Patricia Meister, 64, from Queensland, Australia, received a friend request in 2015 from someone she thought was an Italian businessman.
The pair struck up a conversation that blossomed into much more for the single woman. “I’d never been on dating websites, and I only used Facebook for business. So when I got the friend request, I thought it couldn’t do any harm, can it?” she told Daily Mail Australia.
But sadly, it did do harm. The man posing as an Italian businessman ended up being a Nigerian scam artist.
The pair talked daily and even spoke over the phone. In no time, he started asking her for small sums of money. After eight weeks, he had asked for $800, which Patricia handed over.
But the amounts kept increasing. Soon enough, Patricia had given the stranger $100,000 without ever meeting him. Unfortunately, it was too late before she realized she had been scammed. She’s now warning others who may fall into the same trap.
Keep scrolling to read Patricia’s story and see how she is trying to prevent the same thing from happening to others.
In 2015, 64-year-old Patricia Meister was scammed online.
She accepted a Facebook friend request from someone who said he was a businessman based in Brisbane.
The pair talked online every day.
“I guess at the time, I was going through a period in my life where I felt isolated,” Patricia said. “I’d been single for a while and I’d never been on dating sites.”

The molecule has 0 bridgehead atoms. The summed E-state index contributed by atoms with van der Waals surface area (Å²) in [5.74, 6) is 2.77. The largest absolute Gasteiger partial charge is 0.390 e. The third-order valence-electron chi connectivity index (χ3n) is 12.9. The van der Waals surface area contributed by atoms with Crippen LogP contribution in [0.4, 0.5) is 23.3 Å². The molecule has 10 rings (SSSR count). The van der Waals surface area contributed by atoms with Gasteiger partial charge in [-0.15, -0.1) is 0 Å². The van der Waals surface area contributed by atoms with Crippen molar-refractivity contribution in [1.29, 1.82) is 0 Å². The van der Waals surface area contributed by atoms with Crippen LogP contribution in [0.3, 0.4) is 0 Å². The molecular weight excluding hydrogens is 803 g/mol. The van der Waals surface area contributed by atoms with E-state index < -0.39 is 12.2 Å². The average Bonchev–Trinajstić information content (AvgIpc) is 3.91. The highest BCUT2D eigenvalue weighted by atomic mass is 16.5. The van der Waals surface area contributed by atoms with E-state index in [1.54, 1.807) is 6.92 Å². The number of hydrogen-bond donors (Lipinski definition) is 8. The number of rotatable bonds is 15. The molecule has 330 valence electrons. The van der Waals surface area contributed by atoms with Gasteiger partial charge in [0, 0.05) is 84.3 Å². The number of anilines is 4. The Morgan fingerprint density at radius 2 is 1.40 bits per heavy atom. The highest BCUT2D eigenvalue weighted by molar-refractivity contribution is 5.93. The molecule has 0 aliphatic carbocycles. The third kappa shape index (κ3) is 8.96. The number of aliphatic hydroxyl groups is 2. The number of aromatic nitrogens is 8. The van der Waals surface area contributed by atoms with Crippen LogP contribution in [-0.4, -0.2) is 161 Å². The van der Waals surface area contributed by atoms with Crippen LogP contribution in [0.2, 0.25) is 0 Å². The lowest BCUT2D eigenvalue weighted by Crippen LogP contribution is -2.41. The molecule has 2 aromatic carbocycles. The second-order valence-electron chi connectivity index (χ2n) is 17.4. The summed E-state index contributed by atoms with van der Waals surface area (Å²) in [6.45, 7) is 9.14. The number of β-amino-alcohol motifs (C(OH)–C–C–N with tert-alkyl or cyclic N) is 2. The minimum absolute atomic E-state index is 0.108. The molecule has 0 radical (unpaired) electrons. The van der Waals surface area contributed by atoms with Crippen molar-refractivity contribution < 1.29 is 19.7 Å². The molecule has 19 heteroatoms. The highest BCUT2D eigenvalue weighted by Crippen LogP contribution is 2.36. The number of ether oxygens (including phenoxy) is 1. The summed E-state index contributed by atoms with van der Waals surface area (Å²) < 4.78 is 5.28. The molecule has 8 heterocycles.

About two months into talking, the man (who said his name was Carlos) started asking Patricia for money.
Patricia didn’t think much of it and agreed to send him some.
“It didn’t feel right but I thought, ‘Well, it’s not a huge amount of money to lose.’ It wasn’t a huge request so I did a wire transfer to him,” she explained.
But her new lover didn’t stop there. He continued asking for money and made up a plethora of excuses as to why his credit cards weren’t working.
Patricia then started sending him thousands of dollars.
He promised her that she’d get her money back, but the moment she received a call saying Carlos was in a terrible accident, she knew she had been scammed.
She had discovered that her Italian lover was really a Nigerian scam artist who preyed on women like her to get thousands of dollars.
“People think you’re stupid but they’re not walking in our shoes,” Patricia said.
“It’s not a matter of being stupid. Even the most intelligent, educated women are getting scammed,” she said.
While Patricia is out of her life savings, she’s now trying to help others who could be potential victims to being scammed on Facebook or other social media sites.
“I know I’ll never get my money back but all you can do is raise awareness,” she said. “There’s a lot of lonely people out there; the dating websites are riddled with scammers.”
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